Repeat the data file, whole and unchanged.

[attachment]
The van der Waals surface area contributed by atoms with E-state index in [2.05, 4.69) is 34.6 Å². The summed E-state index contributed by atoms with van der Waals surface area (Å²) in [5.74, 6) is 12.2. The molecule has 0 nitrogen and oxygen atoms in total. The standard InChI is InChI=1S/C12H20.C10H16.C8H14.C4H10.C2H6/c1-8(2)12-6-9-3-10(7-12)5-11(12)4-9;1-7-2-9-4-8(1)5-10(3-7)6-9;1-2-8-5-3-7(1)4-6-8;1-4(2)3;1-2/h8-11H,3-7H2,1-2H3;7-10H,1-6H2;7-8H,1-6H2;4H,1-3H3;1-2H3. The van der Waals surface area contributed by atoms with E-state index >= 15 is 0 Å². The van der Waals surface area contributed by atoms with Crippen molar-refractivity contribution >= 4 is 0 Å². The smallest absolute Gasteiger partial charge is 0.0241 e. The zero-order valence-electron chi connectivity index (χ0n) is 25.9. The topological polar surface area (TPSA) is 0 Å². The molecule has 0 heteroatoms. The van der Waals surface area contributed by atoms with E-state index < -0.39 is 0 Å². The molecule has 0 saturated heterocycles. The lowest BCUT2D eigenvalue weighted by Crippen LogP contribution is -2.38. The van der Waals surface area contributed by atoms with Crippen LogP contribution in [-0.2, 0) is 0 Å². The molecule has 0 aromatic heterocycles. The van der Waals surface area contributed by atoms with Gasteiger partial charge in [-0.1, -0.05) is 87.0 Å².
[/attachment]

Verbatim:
The van der Waals surface area contributed by atoms with E-state index in [2.05, 4.69) is 34.6 Å². The summed E-state index contributed by atoms with van der Waals surface area (Å²) in [5.74, 6) is 12.2. The molecule has 0 nitrogen and oxygen atoms in total. The standard InChI is InChI=1S/C12H20.C10H16.C8H14.C4H10.C2H6/c1-8(2)12-6-9-3-10(7-12)5-11(12)4-9;1-7-2-9-4-8(1)5-10(3-7)6-9;1-2-8-5-3-7(1)4-6-8;1-4(2)3;1-2/h8-11H,3-7H2,1-2H3;7-10H,1-6H2;7-8H,1-6H2;4H,1-3H3;1-2H3. The van der Waals surface area contributed by atoms with E-state index >= 15 is 0 Å². The van der Waals surface area contributed by atoms with Crippen molar-refractivity contribution >= 4 is 0 Å². The smallest absolute Gasteiger partial charge is 0.0241 e. The zero-order valence-electron chi connectivity index (χ0n) is 25.9. The topological polar surface area (TPSA) is 0 Å². The molecule has 0 heteroatoms. The van der Waals surface area contributed by atoms with E-state index < -0.39 is 0 Å². The molecule has 0 saturated heterocycles. The lowest BCUT2D eigenvalue weighted by Crippen LogP contribution is -2.38. The van der Waals surface area contributed by atoms with Crippen LogP contribution in [-0.2, 0) is 0 Å². The molecule has 0 aromatic heterocycles. The van der Waals surface area contributed by atoms with Gasteiger partial charge in [-0.1, -0.05) is 87.0 Å².